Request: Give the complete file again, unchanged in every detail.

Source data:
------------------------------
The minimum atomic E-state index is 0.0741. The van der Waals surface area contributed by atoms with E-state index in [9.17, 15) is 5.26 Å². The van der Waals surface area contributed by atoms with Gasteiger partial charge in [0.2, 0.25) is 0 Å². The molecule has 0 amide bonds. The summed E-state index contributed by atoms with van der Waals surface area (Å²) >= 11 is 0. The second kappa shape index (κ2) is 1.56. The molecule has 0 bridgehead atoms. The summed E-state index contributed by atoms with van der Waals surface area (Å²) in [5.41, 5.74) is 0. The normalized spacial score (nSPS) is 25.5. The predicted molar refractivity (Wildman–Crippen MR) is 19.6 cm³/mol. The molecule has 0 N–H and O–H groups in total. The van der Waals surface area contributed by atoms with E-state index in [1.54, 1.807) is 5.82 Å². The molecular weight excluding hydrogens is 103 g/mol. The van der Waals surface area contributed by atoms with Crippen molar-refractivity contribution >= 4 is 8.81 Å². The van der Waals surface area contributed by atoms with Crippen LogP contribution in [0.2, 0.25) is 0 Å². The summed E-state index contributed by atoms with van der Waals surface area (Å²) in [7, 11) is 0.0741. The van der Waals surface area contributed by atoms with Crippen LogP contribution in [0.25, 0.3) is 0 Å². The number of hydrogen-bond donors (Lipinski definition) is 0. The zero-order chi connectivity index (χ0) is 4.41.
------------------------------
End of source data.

The minimum atomic E-state index is 0.0741. The van der Waals surface area contributed by atoms with E-state index in [9.17, 15) is 5.26 Å². The van der Waals surface area contributed by atoms with Gasteiger partial charge in [0.2, 0.25) is 0 Å². The molecule has 0 amide bonds. The summed E-state index contributed by atoms with van der Waals surface area (Å²) >= 11 is 0. The second kappa shape index (κ2) is 1.56. The molecule has 0 bridgehead atoms. The summed E-state index contributed by atoms with van der Waals surface area (Å²) in [5.41, 5.74) is 0. The normalized spacial score (nSPS) is 25.5. The predicted molar refractivity (Wildman–Crippen MR) is 19.6 cm³/mol. The molecule has 0 N–H and O–H groups in total. The van der Waals surface area contributed by atoms with E-state index in [1.54, 1.807) is 5.82 Å². The molecular weight excluding hydrogens is 103 g/mol. The van der Waals surface area contributed by atoms with Crippen molar-refractivity contribution >= 4 is 8.81 Å². The van der Waals surface area contributed by atoms with Crippen LogP contribution in [0.2, 0.25) is 0 Å². The summed E-state index contributed by atoms with van der Waals surface area (Å²) in [7, 11) is 0.0741. The van der Waals surface area contributed by atoms with Crippen LogP contribution in [0.25, 0.3) is 0 Å². The number of hydrogen-bond donors (Lipinski definition) is 0. The zero-order chi connectivity index (χ0) is 4.41.